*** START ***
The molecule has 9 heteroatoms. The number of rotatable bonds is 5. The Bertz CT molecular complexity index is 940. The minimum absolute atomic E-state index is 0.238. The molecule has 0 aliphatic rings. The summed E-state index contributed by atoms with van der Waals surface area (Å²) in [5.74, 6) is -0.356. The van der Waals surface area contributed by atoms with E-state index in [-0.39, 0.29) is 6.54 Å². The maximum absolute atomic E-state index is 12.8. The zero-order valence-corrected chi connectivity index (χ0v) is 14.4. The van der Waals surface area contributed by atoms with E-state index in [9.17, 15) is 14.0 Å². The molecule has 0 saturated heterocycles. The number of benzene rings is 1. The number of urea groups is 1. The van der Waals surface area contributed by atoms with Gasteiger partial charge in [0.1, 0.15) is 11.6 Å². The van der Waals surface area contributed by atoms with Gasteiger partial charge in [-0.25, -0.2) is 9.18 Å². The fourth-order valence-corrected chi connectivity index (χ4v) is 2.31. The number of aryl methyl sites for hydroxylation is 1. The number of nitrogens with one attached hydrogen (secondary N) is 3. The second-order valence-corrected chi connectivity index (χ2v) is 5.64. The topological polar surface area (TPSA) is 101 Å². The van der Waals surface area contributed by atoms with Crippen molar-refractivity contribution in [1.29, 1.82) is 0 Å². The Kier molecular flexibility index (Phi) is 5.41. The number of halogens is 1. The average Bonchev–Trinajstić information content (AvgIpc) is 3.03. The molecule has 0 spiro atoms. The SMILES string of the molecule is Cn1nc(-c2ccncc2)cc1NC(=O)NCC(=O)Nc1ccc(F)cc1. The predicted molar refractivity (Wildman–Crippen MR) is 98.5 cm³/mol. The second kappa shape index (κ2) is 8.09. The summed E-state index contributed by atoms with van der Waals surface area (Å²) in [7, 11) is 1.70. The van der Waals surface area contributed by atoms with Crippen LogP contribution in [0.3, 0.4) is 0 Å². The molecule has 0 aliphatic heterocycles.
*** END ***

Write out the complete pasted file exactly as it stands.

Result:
The molecule has 9 heteroatoms. The number of rotatable bonds is 5. The Bertz CT molecular complexity index is 940. The minimum absolute atomic E-state index is 0.238. The molecule has 0 aliphatic rings. The summed E-state index contributed by atoms with van der Waals surface area (Å²) in [5.74, 6) is -0.356. The van der Waals surface area contributed by atoms with E-state index in [-0.39, 0.29) is 6.54 Å². The maximum absolute atomic E-state index is 12.8. The zero-order valence-corrected chi connectivity index (χ0v) is 14.4. The van der Waals surface area contributed by atoms with E-state index in [9.17, 15) is 14.0 Å². The molecule has 0 saturated heterocycles. The number of benzene rings is 1. The number of urea groups is 1. The van der Waals surface area contributed by atoms with Gasteiger partial charge in [0.1, 0.15) is 11.6 Å². The van der Waals surface area contributed by atoms with Gasteiger partial charge in [-0.25, -0.2) is 9.18 Å². The fourth-order valence-corrected chi connectivity index (χ4v) is 2.31. The number of aryl methyl sites for hydroxylation is 1. The number of nitrogens with one attached hydrogen (secondary N) is 3. The second-order valence-corrected chi connectivity index (χ2v) is 5.64. The topological polar surface area (TPSA) is 101 Å². The van der Waals surface area contributed by atoms with Crippen molar-refractivity contribution in [1.29, 1.82) is 0 Å². The Kier molecular flexibility index (Phi) is 5.41. The number of halogens is 1. The average Bonchev–Trinajstić information content (AvgIpc) is 3.03. The molecule has 0 spiro atoms. The SMILES string of the molecule is Cn1nc(-c2ccncc2)cc1NC(=O)NCC(=O)Nc1ccc(F)cc1. The predicted molar refractivity (Wildman–Crippen MR) is 98.5 cm³/mol. The second kappa shape index (κ2) is 8.09. The summed E-state index contributed by atoms with van der Waals surface area (Å²) in [7, 11) is 1.70. The van der Waals surface area contributed by atoms with Crippen LogP contribution in [0.3, 0.4) is 0 Å². The molecule has 0 aliphatic heterocycles.